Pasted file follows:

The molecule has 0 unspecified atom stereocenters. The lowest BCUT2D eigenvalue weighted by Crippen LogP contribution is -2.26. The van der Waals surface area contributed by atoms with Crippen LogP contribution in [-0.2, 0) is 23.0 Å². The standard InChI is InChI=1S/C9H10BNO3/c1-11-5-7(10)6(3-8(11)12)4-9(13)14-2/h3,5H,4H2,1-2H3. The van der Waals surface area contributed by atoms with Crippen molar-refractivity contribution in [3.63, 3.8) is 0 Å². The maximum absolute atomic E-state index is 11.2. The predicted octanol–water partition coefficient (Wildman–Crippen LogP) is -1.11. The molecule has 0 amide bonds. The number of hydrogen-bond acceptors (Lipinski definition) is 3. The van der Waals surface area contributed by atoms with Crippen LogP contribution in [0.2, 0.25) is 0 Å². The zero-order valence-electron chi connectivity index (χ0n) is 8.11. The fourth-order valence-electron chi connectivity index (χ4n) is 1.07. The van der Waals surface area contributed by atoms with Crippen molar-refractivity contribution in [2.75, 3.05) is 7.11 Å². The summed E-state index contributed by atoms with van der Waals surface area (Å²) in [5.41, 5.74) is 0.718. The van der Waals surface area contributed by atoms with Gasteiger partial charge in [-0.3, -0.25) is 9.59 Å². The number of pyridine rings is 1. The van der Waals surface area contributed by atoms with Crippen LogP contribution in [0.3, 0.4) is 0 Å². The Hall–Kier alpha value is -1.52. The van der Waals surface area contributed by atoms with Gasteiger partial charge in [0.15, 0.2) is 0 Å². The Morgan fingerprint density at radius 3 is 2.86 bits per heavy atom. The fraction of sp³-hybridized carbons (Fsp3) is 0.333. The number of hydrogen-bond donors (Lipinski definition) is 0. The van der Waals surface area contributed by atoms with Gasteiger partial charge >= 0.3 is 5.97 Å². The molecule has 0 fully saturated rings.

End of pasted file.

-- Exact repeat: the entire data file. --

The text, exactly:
The molecule has 0 unspecified atom stereocenters. The lowest BCUT2D eigenvalue weighted by Crippen LogP contribution is -2.26. The van der Waals surface area contributed by atoms with Crippen LogP contribution in [-0.2, 0) is 23.0 Å². The standard InChI is InChI=1S/C9H10BNO3/c1-11-5-7(10)6(3-8(11)12)4-9(13)14-2/h3,5H,4H2,1-2H3. The van der Waals surface area contributed by atoms with Crippen molar-refractivity contribution in [3.63, 3.8) is 0 Å². The maximum absolute atomic E-state index is 11.2. The predicted octanol–water partition coefficient (Wildman–Crippen LogP) is -1.11. The molecule has 0 amide bonds. The number of hydrogen-bond acceptors (Lipinski definition) is 3. The van der Waals surface area contributed by atoms with Crippen LogP contribution in [0.2, 0.25) is 0 Å². The zero-order valence-electron chi connectivity index (χ0n) is 8.11. The fourth-order valence-electron chi connectivity index (χ4n) is 1.07. The van der Waals surface area contributed by atoms with Crippen molar-refractivity contribution in [2.75, 3.05) is 7.11 Å². The summed E-state index contributed by atoms with van der Waals surface area (Å²) in [5.41, 5.74) is 0.718. The van der Waals surface area contributed by atoms with Gasteiger partial charge in [-0.3, -0.25) is 9.59 Å². The number of pyridine rings is 1. The van der Waals surface area contributed by atoms with Crippen LogP contribution in [0.3, 0.4) is 0 Å². The Hall–Kier alpha value is -1.52. The van der Waals surface area contributed by atoms with Gasteiger partial charge in [0.15, 0.2) is 0 Å². The Morgan fingerprint density at radius 3 is 2.86 bits per heavy atom. The fraction of sp³-hybridized carbons (Fsp3) is 0.333. The number of hydrogen-bond donors (Lipinski definition) is 0. The van der Waals surface area contributed by atoms with Gasteiger partial charge >= 0.3 is 5.97 Å². The molecule has 0 fully saturated rings.